Opening Keynote Speaker • Dan Wildcat
Sunday, August 13
Daniel Wildcat, Ph.D., is a professor at Haskell Indian Nations University in Lawrence, Kansas, and an accomplished scholar who writes on Indigenous knowledge, technology, environment, and education. He is also director of the Haskell Environmental Research Studies Center, which he founded with colleagues from the Center for Hazardous Substance Research at Kansas State University. Wildcat helped design a four-part video series entitled All Things Are Connected: The Circle of Life (1997), which dealt with the land, air, water, biological, and policy issues facing Native nations. A Yuchi member of the Muscogee Nation of Oklahoma, Wildcat recently formed the American Indian and Alaska Native Climate Change Working Group, a tribal-college-centered network of individuals and organizations working on climate change issues. In 2008, he helped organize the Planning for Seven Generations climate change conference sponsored by the National Center for Atmospheric Research. He is the author, most recently, of Red Alert! Saving the Planet with Indigenous Knowledge (2009).
Closing Keynote Speaker • Amanda Black
Wednesday, August 16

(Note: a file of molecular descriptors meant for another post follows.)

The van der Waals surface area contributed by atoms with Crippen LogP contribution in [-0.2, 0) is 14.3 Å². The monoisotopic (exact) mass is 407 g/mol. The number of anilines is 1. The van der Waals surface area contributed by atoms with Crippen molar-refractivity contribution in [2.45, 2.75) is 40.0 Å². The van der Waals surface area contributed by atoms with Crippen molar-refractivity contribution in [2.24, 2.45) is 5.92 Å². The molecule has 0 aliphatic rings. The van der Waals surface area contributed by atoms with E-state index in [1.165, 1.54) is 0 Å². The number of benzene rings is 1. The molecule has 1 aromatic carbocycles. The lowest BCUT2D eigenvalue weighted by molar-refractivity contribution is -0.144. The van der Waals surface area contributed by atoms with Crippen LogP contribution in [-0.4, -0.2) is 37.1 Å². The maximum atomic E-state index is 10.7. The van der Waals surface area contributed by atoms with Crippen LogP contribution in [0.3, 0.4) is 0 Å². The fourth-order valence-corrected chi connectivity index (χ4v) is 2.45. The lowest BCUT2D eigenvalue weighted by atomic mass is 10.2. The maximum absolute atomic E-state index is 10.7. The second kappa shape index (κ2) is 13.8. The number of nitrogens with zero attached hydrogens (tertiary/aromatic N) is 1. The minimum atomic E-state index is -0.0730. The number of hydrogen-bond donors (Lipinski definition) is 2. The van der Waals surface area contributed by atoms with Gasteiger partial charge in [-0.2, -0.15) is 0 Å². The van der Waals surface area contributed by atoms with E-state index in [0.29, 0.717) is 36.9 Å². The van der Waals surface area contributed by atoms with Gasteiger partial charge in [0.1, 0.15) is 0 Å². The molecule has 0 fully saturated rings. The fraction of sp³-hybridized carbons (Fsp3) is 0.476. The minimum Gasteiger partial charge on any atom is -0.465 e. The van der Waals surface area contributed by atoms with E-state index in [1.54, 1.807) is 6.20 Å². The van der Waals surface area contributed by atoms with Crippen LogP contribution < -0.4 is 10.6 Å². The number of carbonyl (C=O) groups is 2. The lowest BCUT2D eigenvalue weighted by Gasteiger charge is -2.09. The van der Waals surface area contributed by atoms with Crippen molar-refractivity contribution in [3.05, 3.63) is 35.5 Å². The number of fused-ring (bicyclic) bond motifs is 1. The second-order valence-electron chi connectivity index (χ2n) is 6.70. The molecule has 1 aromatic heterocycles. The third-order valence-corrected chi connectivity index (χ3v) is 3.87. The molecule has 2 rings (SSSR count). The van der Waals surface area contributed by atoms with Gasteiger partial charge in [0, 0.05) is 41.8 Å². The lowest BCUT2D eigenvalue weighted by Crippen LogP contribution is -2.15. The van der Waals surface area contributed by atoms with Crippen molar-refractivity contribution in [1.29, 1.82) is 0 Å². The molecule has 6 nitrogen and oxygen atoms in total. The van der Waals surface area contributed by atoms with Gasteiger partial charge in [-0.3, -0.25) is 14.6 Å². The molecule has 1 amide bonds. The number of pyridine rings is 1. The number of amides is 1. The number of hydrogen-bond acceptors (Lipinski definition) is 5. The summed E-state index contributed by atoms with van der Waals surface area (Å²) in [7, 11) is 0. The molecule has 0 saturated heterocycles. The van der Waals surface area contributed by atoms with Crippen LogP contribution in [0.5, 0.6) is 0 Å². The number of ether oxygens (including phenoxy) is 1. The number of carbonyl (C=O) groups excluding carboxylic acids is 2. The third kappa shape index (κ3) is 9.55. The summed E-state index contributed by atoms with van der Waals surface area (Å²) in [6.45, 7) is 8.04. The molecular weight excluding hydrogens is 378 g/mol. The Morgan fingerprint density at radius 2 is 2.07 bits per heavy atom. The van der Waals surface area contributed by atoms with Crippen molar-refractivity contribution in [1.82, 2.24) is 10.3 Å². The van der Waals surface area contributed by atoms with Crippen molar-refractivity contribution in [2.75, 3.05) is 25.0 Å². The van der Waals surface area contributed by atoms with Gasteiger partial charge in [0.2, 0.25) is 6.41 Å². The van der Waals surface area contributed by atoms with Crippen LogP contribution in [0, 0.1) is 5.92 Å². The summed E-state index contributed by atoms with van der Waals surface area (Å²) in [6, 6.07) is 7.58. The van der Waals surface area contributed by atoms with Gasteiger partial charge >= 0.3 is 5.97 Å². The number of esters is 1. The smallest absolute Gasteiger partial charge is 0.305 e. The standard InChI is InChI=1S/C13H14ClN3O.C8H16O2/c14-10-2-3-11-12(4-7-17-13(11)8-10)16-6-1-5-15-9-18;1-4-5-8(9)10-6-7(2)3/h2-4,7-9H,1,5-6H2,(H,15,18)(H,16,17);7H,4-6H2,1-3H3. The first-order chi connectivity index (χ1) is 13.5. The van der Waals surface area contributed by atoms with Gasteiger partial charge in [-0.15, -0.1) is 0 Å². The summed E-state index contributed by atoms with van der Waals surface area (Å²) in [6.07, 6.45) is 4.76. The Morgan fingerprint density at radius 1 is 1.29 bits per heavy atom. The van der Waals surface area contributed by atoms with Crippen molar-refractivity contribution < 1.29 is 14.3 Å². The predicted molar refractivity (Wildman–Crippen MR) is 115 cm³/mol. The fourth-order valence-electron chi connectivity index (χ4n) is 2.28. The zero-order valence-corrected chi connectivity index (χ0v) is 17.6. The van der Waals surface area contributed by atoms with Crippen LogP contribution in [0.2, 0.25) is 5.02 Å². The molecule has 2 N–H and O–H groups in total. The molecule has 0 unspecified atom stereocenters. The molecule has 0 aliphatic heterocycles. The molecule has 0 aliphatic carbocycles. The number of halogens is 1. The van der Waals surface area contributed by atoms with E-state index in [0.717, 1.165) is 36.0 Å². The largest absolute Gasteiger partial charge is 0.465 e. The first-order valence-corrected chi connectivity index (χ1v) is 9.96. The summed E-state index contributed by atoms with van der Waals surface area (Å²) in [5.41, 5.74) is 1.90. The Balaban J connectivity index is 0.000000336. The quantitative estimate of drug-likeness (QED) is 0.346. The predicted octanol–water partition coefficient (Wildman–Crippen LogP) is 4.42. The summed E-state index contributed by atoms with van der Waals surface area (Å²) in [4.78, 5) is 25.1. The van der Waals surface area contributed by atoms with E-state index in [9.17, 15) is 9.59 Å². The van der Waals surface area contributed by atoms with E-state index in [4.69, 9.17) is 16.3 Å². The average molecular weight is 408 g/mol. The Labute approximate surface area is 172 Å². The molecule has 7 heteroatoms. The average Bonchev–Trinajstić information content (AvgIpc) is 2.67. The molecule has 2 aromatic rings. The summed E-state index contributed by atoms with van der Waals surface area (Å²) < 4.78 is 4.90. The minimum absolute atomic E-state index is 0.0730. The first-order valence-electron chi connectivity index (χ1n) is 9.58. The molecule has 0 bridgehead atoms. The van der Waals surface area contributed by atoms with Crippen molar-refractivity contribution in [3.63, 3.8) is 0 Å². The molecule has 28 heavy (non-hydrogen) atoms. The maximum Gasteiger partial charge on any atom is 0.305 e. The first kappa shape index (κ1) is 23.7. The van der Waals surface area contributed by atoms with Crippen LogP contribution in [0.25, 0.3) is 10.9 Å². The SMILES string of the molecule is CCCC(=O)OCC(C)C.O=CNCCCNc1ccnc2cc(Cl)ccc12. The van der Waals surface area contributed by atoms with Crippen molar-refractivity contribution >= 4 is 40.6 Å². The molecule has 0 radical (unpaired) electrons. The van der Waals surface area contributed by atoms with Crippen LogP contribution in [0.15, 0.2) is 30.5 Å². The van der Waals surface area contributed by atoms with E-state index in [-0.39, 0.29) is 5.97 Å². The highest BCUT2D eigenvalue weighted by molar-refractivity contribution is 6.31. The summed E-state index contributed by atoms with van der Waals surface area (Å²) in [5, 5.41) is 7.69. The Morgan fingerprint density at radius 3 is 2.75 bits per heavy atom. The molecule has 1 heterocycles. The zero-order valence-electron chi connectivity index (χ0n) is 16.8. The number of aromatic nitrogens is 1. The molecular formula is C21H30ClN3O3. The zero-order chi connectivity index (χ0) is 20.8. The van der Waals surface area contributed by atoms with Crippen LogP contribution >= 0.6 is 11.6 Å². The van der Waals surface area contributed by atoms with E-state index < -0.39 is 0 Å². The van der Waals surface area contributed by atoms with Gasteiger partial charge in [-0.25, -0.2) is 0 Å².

Professor Amanda Black is an Indigenous researcher (Māori) and scientist based in Aotearoa New Zealand. She is the current Director of Bioprotection Aotearoa, a national centre of research excellence (CoRE) that collaborates across 11 partner organisations across New Zealand. It conducts innovative research framed by Indigenous Māori values, to develop approaches that make our productive and valued ecosystems resistant and resilient in the face of increasing threats from pathogens, pests, and weeds, which are exacerbated by climate change. Her research area and interests are understanding the drivers that maintain resilient soil and forest ecosystems, specifically understanding the relationship between, microbial ecology, gene expression and function such as carbon storage; with a focus on biosecurity and climate change issues that are of concern to Māori and indigenous communities.